A Writing Tip from Eileen Toomey
Estimated reading time: 1 minute
You planted the mums the week before the early September heatwave. Even though you watered every morning, there are many withered blooms. Without thinking, you pull the dead buds from the stems, leaving a little pile at the base of the tall black pot.
This process is called deadheading, and it has nothing to do with music.
Deadheading encourages the plant to continue to bloom by removing the old growth just as writing involves removing or revising passages that are not working. The writer “deadheads” weak writing, pruning away sentences, paragraphs or whole sections. This editing process helps the stronger ideas blossom by clearing distractions and letting the writer focus energy on the most fruitful parts of the text.
The writer, like the gardener, learns over time how to be discerning in her cuts, making choices that allow her creation to flourish. While it can be emotionally difficult for the writer to discard words, she must understand that it’s just part of the process. Writing involves both creation and revision. Deletion is a tool. Careful removal of faded blooms and flabby text makes room for continued growth and beauty.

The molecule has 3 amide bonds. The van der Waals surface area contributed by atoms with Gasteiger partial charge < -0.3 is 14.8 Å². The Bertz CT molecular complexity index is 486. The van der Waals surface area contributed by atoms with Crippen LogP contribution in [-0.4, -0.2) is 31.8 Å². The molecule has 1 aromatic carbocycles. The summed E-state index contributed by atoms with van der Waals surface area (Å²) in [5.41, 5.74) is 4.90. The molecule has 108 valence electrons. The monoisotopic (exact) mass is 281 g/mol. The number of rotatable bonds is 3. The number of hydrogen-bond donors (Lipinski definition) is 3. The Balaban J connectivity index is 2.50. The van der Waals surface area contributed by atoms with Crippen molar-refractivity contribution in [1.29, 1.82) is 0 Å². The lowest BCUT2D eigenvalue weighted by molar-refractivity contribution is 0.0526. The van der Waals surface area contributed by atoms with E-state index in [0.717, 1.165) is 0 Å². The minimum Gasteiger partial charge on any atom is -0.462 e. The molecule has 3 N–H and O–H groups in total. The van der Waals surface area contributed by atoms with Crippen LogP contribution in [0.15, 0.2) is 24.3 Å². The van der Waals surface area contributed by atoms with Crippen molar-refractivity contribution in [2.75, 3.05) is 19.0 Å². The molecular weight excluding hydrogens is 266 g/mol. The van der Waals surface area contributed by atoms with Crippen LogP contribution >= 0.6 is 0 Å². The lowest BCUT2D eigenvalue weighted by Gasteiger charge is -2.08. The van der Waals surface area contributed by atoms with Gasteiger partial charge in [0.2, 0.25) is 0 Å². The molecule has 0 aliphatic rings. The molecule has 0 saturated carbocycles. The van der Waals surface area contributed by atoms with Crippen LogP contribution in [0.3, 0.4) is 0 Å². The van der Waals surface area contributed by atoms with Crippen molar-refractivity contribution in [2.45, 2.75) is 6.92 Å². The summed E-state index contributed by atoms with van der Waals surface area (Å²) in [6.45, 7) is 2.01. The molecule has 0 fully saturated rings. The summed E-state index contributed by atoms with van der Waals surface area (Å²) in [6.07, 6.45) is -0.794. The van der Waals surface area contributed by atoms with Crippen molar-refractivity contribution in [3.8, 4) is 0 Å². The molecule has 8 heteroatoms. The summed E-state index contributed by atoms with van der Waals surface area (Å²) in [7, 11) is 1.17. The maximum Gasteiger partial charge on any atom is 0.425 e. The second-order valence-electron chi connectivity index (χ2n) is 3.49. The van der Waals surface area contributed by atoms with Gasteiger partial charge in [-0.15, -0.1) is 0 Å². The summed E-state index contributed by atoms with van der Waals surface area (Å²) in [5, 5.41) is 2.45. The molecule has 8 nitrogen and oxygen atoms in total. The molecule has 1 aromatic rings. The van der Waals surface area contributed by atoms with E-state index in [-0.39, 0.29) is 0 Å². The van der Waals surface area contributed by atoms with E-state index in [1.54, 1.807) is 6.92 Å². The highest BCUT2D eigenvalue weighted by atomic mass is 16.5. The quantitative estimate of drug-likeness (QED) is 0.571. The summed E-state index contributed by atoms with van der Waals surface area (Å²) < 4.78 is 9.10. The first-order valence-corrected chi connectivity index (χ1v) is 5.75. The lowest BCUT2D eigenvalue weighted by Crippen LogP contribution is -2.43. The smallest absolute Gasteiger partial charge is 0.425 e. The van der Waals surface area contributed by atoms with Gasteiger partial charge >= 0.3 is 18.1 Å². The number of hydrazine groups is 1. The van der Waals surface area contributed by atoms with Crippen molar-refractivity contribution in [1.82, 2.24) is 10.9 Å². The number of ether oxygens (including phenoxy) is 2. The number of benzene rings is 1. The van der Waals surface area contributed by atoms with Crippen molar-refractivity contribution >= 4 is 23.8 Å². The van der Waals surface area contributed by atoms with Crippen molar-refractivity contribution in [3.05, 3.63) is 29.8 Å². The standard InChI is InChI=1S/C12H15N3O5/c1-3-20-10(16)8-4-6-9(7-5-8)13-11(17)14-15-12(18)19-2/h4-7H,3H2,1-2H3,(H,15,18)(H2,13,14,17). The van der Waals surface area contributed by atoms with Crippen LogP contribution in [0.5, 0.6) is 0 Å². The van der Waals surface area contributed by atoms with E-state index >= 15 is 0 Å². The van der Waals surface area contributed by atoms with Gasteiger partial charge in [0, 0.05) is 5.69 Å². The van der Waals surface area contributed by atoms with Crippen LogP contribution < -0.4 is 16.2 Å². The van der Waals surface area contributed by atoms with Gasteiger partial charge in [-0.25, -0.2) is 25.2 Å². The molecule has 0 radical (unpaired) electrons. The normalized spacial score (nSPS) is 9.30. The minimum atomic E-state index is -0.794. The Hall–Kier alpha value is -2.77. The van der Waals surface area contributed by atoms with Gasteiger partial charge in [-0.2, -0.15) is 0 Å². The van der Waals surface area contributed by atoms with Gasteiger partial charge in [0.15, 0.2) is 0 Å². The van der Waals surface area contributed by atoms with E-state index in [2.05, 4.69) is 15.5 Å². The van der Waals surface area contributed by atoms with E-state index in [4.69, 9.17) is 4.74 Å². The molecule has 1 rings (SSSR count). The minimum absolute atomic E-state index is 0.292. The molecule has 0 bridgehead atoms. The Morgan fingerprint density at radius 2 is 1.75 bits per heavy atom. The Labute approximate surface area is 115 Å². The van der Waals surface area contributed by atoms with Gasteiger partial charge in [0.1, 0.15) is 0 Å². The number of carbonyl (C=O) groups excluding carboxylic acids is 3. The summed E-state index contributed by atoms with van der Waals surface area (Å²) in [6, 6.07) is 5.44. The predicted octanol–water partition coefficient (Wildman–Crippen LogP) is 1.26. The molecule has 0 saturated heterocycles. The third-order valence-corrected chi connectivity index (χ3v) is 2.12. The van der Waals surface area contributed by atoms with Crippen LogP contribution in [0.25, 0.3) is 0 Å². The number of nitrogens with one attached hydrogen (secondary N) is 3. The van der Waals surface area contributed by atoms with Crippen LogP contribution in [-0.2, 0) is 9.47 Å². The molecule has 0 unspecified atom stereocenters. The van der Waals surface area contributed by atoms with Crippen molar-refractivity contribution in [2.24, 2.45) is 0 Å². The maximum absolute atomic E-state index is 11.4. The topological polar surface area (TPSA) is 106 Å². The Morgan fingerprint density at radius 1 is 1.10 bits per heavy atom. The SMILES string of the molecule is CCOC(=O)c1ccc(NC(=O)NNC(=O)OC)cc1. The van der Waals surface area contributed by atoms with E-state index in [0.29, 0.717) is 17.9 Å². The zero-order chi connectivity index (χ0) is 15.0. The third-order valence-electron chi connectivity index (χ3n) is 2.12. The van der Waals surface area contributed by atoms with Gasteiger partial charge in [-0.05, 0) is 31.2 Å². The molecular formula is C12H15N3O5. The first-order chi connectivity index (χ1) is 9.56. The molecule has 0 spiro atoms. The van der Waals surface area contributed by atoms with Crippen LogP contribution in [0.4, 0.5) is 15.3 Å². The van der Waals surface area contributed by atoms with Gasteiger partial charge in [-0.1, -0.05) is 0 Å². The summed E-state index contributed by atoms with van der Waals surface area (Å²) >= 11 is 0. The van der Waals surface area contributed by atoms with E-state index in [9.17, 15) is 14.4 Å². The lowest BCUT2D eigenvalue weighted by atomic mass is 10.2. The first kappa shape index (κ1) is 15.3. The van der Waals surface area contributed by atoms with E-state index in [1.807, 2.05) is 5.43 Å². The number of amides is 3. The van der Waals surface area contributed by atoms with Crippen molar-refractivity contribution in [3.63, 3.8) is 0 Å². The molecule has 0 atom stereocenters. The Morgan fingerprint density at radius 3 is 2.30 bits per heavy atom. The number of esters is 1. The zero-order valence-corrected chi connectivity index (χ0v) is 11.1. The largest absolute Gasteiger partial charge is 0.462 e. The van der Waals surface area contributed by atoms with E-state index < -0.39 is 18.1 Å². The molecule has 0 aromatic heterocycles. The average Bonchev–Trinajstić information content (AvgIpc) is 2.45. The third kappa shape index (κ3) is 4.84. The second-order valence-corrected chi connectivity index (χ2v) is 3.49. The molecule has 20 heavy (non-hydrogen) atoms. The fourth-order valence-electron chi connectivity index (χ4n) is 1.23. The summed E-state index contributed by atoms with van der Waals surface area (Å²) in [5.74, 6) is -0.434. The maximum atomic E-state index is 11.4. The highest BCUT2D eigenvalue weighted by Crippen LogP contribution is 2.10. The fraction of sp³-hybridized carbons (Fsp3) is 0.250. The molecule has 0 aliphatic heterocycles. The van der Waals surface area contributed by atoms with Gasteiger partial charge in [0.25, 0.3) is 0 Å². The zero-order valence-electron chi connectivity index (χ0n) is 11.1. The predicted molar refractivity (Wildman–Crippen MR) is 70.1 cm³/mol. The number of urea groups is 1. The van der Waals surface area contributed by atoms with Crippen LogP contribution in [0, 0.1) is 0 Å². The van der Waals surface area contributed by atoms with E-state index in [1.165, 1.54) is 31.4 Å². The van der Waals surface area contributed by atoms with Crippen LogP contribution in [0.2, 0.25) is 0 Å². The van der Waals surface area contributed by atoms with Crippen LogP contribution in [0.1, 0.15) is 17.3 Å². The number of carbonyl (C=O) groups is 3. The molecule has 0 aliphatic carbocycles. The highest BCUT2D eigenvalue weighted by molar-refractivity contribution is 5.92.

Eileen Toomey’s works have appeared in Oyster River Pages, The Rumpus, The Tishman Review, Fish Food Magazine, The Eastern Iowa Review, and the Museum of Americana. She lives in Red Bank, New Jersey with her husband, Michael. Eileen is currently writing a memoir about growing up in Canaryville on the south side of Chicago where her mother taught her how to appreciate the little things in order to endure life’s biggest hurdles.
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